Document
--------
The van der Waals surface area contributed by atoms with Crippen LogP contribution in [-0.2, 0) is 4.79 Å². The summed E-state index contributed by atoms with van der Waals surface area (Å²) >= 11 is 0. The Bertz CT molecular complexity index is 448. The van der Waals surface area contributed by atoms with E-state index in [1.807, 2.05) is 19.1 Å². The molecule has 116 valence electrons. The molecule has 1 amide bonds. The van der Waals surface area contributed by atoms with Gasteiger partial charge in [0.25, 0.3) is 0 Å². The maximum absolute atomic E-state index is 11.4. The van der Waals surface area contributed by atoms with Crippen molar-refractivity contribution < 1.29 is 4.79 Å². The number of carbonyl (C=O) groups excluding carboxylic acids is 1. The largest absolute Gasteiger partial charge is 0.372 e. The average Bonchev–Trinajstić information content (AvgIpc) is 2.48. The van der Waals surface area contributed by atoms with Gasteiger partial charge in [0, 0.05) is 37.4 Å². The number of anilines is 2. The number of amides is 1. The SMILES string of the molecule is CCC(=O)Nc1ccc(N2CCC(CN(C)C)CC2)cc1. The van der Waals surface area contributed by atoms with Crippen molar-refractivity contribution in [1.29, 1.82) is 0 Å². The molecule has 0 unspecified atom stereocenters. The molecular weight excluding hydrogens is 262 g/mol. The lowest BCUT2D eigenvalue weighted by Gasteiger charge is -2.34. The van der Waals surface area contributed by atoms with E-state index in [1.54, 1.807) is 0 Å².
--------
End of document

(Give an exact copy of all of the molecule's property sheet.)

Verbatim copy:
The van der Waals surface area contributed by atoms with Crippen LogP contribution in [-0.2, 0) is 4.79 Å². The summed E-state index contributed by atoms with van der Waals surface area (Å²) >= 11 is 0. The Bertz CT molecular complexity index is 448. The van der Waals surface area contributed by atoms with E-state index in [1.807, 2.05) is 19.1 Å². The molecule has 116 valence electrons. The molecule has 1 amide bonds. The van der Waals surface area contributed by atoms with Gasteiger partial charge in [0.25, 0.3) is 0 Å². The maximum absolute atomic E-state index is 11.4. The van der Waals surface area contributed by atoms with Crippen molar-refractivity contribution < 1.29 is 4.79 Å². The number of carbonyl (C=O) groups excluding carboxylic acids is 1. The largest absolute Gasteiger partial charge is 0.372 e. The average Bonchev–Trinajstić information content (AvgIpc) is 2.48. The van der Waals surface area contributed by atoms with Gasteiger partial charge in [0, 0.05) is 37.4 Å². The number of anilines is 2. The number of amides is 1. The SMILES string of the molecule is CCC(=O)Nc1ccc(N2CCC(CN(C)C)CC2)cc1. The van der Waals surface area contributed by atoms with Crippen molar-refractivity contribution in [1.29, 1.82) is 0 Å². The molecule has 0 unspecified atom stereocenters. The molecular weight excluding hydrogens is 262 g/mol. The lowest BCUT2D eigenvalue weighted by Gasteiger charge is -2.34. The van der Waals surface area contributed by atoms with E-state index in [1.54, 1.807) is 0 Å².